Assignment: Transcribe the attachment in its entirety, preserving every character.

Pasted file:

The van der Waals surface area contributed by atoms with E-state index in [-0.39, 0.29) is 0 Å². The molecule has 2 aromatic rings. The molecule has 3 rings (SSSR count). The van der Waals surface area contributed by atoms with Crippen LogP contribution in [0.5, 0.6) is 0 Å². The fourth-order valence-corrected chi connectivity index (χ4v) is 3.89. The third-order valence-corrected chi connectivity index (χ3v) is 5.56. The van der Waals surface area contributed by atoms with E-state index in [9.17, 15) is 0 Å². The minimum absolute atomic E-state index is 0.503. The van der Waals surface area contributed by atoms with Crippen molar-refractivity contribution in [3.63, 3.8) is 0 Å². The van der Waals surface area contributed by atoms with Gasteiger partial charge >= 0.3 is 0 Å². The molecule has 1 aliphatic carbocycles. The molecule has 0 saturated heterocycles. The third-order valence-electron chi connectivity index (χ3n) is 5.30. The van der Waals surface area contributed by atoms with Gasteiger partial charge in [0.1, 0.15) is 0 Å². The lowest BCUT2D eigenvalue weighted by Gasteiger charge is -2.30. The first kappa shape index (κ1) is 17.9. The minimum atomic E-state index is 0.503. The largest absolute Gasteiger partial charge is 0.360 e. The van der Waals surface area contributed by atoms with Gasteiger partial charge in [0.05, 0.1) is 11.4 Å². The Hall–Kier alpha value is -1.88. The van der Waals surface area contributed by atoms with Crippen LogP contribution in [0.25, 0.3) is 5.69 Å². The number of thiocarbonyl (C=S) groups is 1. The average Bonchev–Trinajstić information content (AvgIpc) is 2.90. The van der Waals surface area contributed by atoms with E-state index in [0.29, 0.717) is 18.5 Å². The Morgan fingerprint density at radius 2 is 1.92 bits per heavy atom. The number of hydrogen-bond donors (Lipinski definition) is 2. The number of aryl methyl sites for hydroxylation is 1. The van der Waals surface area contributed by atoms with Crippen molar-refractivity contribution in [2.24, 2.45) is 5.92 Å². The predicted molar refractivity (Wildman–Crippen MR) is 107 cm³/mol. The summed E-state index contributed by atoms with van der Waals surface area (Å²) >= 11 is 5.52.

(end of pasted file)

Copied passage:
The van der Waals surface area contributed by atoms with E-state index in [-0.39, 0.29) is 0 Å². The molecule has 2 aromatic rings. The molecule has 3 rings (SSSR count). The van der Waals surface area contributed by atoms with Crippen LogP contribution in [0.5, 0.6) is 0 Å². The fourth-order valence-corrected chi connectivity index (χ4v) is 3.89. The third-order valence-corrected chi connectivity index (χ3v) is 5.56. The van der Waals surface area contributed by atoms with E-state index in [9.17, 15) is 0 Å². The minimum absolute atomic E-state index is 0.503. The van der Waals surface area contributed by atoms with Crippen molar-refractivity contribution in [3.63, 3.8) is 0 Å². The van der Waals surface area contributed by atoms with Gasteiger partial charge >= 0.3 is 0 Å². The molecule has 1 aliphatic carbocycles. The molecule has 0 saturated heterocycles. The third-order valence-electron chi connectivity index (χ3n) is 5.30. The van der Waals surface area contributed by atoms with Gasteiger partial charge in [0.1, 0.15) is 0 Å². The lowest BCUT2D eigenvalue weighted by Gasteiger charge is -2.30. The first kappa shape index (κ1) is 17.9. The minimum atomic E-state index is 0.503. The largest absolute Gasteiger partial charge is 0.360 e. The van der Waals surface area contributed by atoms with Gasteiger partial charge in [0.05, 0.1) is 11.4 Å². The Hall–Kier alpha value is -1.88. The van der Waals surface area contributed by atoms with Crippen LogP contribution in [0.25, 0.3) is 5.69 Å². The number of thiocarbonyl (C=S) groups is 1. The average Bonchev–Trinajstić information content (AvgIpc) is 2.90. The van der Waals surface area contributed by atoms with E-state index in [0.29, 0.717) is 18.5 Å². The Morgan fingerprint density at radius 2 is 1.92 bits per heavy atom. The number of hydrogen-bond donors (Lipinski definition) is 2. The number of aryl methyl sites for hydroxylation is 1. The van der Waals surface area contributed by atoms with Crippen molar-refractivity contribution in [2.24, 2.45) is 5.92 Å². The predicted molar refractivity (Wildman–Crippen MR) is 107 cm³/mol. The summed E-state index contributed by atoms with van der Waals surface area (Å²) >= 11 is 5.52.